People trying to learn how to do predictive modelling on the job often need only one thing to get them to the next stage: Some reassurance that what they are doing is valid.
Peter Wylie and I are each just back home, having presented at the fall conference of the Illinois chapter of the Association of Professional Researchers for Advancement (APRA-IL), hosted at Loyola University Chicago. (See photos, below!) Following an entertaining and fascinating look at the current and future state of predictive analytics presented by Josh Birkholz of Bentz Whaley Flessner, Peter and I gave a live demo of working with real data in Data Desk, with the assistance of Rush University Medical Center. We also drew names to give away a few copies of our book, Score! Data-Driven Success for Your Advancement Team.
We were impressed by the variety and quality of questions from attendees, in particular those having to do with stumbling blocks and barriers to progress. It was nice to be able to reassure people that when it comes to predictive modelling, some things aren’t worth worrying about.
Messy data, for example. Some databases, particularly those maintained by non higher ed nonprofits, have data integrity issues such as duplicate records. It would be a shame, we said, if data analysis were pushed to the back burner just because of a lack of purity in the data. Yes, work on improving data integrity — but don’t assume that you cannot derive valuable insights right now from your messy data.
And then the practice of predictive modelling itself … Oh, there is so much advice out there on the net, some of it highly technical and involving a hundred different advanced techniques. Anyone trying to learn on their own can get stymied, endlessly questioning whether what they’re doing is okay.
For them, our advice was this: In our field, you create value by ranking constituents according to their likelihood to engage in a behaviour of interest (giving, usually), which guides the spending of scarce resources where they will do the most good. You can accomplish this without the use of complex algorithms or arcane math. In fact, simpler models are often better models.
The workhorse tool for this task is multiple linear regression. A very good stand-in for regression is building a simple score using the techniques outlined in Peter’s book, Data Mining for Fundraisers. Sticking to the basics will work very well. Fussing with technical issues or striving for a high degree of accuracy are distractions that the beginner need not be overly concerned with.
If your shop’s current practice is to pick prospects or other targets by throwing darts, then even the crudest model will be an improvement. In many situations, simply performing better than random will be enough to create value. The bottom line: Just do it. Worry about perfection some other day.
If the decisions are high-stakes, if the model will be relied on to guide the deployment of scarce resources, then insert another step in the process. Go ahead and build the model, but don’t use it. Allow enough time of “business as usual” to elapse. Then, gather fresh examples of people who converted to donors, agreed to a bequest, or made a large gift — whatever the behaviour is you’ve tried to predict — and check their scores:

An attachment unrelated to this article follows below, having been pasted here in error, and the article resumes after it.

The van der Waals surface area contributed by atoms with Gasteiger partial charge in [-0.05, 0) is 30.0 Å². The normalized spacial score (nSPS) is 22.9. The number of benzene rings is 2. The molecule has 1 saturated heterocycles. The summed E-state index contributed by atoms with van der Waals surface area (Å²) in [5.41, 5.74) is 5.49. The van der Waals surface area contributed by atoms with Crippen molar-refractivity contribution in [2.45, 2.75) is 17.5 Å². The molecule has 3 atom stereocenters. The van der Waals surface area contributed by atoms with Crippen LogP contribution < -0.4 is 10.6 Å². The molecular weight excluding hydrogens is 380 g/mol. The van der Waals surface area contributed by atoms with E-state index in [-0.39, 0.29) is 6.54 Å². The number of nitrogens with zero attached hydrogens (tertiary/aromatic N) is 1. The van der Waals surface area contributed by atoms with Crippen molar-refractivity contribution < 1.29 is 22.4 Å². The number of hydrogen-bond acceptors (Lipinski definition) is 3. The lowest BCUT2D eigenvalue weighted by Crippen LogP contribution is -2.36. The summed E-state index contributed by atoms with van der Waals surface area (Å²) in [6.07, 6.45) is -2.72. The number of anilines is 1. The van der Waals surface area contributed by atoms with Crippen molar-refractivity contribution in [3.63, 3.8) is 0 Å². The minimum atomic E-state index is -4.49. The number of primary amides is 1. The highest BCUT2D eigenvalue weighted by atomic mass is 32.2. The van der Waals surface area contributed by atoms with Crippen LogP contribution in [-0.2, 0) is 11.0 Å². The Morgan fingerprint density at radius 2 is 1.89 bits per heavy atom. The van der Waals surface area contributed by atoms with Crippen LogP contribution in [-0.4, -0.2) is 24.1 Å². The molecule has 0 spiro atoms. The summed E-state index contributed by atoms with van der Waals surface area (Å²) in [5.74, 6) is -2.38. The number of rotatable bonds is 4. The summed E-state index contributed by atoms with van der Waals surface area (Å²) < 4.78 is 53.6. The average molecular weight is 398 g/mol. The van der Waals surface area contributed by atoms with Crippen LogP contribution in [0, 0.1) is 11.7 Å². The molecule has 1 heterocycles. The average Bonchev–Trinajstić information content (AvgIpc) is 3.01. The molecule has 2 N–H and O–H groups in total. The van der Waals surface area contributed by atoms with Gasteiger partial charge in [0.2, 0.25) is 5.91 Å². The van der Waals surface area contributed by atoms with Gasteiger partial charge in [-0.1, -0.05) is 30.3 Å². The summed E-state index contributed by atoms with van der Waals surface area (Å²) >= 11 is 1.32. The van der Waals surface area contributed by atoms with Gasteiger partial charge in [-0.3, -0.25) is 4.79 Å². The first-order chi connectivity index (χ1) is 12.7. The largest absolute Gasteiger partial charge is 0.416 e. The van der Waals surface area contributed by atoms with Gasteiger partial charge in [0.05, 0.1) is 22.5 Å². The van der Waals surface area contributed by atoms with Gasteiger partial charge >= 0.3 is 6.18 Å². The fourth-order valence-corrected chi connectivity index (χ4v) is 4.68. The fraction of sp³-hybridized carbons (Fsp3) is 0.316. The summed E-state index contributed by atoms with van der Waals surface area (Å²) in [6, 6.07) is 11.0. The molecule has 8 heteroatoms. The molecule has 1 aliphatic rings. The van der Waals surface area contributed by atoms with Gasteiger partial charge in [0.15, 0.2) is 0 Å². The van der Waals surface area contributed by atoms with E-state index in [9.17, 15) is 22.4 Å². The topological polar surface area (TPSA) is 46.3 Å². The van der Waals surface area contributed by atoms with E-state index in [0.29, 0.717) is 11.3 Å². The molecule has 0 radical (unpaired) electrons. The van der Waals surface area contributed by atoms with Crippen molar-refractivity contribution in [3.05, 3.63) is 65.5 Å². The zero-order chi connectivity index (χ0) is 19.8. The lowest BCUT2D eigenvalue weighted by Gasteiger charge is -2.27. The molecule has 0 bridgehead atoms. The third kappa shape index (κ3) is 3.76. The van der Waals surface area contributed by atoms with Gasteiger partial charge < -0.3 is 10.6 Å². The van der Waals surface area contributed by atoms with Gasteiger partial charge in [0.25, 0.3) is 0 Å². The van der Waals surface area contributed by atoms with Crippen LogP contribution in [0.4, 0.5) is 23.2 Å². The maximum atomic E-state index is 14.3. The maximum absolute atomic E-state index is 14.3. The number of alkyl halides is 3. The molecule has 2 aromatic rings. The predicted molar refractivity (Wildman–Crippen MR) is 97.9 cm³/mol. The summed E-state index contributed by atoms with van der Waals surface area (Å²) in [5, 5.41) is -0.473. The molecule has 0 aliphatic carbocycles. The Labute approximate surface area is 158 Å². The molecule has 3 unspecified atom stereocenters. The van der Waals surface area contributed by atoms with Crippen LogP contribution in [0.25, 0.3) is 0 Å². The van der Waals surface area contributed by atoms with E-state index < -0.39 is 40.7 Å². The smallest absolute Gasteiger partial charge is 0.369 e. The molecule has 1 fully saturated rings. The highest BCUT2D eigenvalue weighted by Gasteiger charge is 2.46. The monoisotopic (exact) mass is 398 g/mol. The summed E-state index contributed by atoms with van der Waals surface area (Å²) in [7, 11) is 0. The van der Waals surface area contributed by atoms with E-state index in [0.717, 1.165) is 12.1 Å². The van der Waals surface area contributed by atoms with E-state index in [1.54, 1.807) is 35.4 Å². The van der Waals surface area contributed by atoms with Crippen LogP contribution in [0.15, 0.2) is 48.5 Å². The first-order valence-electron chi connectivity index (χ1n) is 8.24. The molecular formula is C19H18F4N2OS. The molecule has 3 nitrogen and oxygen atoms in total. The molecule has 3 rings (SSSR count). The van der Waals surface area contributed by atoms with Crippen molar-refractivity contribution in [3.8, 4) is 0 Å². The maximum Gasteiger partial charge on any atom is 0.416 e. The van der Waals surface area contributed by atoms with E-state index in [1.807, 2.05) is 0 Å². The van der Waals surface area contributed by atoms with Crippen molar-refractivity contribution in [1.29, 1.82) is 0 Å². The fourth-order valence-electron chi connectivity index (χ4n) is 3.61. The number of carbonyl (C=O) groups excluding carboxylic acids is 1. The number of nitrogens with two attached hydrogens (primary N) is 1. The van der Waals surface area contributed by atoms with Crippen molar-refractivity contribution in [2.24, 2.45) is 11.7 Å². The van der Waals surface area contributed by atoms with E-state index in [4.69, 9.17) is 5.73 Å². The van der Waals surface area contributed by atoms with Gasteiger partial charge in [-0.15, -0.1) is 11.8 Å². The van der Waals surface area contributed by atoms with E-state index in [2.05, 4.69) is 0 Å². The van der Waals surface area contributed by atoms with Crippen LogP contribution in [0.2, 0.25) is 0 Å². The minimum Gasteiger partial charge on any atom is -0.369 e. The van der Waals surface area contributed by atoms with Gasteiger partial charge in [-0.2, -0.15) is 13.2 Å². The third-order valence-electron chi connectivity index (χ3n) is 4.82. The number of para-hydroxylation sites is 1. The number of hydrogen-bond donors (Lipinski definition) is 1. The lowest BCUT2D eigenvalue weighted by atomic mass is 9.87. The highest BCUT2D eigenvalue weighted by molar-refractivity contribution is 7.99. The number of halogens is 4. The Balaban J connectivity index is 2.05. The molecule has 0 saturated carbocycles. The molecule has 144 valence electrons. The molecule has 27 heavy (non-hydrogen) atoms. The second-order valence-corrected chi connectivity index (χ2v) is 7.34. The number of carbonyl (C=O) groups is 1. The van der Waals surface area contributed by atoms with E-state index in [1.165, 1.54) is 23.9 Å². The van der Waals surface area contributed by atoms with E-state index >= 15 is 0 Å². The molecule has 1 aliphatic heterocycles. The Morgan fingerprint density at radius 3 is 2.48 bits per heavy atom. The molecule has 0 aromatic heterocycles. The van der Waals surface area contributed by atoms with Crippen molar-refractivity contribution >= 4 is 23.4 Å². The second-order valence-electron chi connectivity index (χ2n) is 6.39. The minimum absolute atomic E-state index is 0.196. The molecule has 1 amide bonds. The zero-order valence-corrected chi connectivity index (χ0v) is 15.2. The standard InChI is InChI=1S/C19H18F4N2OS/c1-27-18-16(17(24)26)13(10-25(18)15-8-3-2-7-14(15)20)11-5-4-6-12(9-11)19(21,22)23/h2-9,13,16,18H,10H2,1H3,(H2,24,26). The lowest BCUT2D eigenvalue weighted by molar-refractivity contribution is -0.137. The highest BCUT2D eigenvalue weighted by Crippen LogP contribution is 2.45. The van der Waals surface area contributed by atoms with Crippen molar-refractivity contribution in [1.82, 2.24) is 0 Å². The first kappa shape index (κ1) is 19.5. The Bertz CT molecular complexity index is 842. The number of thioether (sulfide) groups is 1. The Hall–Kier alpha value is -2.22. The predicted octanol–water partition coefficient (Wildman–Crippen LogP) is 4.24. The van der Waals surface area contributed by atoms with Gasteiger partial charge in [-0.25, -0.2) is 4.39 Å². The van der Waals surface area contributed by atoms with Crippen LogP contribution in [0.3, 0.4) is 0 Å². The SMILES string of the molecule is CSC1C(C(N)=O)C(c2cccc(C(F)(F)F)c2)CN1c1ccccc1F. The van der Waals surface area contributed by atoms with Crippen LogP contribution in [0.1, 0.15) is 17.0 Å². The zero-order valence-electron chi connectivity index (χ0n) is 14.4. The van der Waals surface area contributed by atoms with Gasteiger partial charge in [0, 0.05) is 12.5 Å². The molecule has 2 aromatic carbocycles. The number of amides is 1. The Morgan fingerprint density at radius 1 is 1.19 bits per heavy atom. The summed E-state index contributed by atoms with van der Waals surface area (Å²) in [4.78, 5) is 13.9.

- If the chart shows these new stars clustered toward the high end of scores, wonderful. You can go ahead and start using the model.
- If the result is mixed and sort of random-looking, then examine where it failed. Reexamine each predictor you used in the model. Is the historical data in the predictor correlated with the new behaviour? If it isn’t, then the correlation you observed while building the model may have been spurious and led you astray, and should be excluded. As well, think hard about whether the outcome variable in your model is properly defined: That is, are you targeting for the right behaviour? If you are trying to find good prospects for Planned Giving, for example, your outcome variable should focus on that, and not lifetime giving.
“Don’t worry, just do it” sounds like motivational advice, but it’s more than that. The fact is, there is only so much model validation you can do at the time you create the model. Sure, you can hold out a generous number of cases as a validation sample to test your scores with. But experience will show you that your scores will always pass the validation test just fine — and yet the model may still be worthless.
A holdout sample of data that is contemporaneous with that used to train the model is not the same as real results in the future. A better way to go might be to just use all your data to train the model (no holdout sample), which will result in a better model anyway, especially if you’re trying to predict something relatively uncommon like Planned Giving potential. Then, sit tight and observe how it does in production, or how it would have done in production if it had been deployed.
- Observe, learn, tweak, and repeat. Errors are hard to avoid, but they can be discovered.
- Trust the process, but verify the results. What you’re doing is probably fine. If it isn’t, you’ll get a chance to find out.
- Don’t sweat the small stuff. Make a difference now by sticking to basics and thinking of the big picture. You can continue to delve and explore technical refinements and new methods, if that’s where your interest and aptitude take you. Data analysis and predictive modelling are huge subjects — start where you are, where you can make a difference.
* A heartfelt thank you to APRA-IL and all who made our visit such a pleasure, especially Sabine Schuller (The Rotary Foundation), Katie Ingrao and Viviana Ramirez (Rush University Medical Center), Leigh Peterson Visaya (Loyola University Chicago), Beth Witherspoon (Elmhurst College), and Rodney P. Young, Jr. (DePaul University), who took the photos you see below. (See also: APRA IL Fall Conference Datapalooza.)
Click on any of these for a full-size image.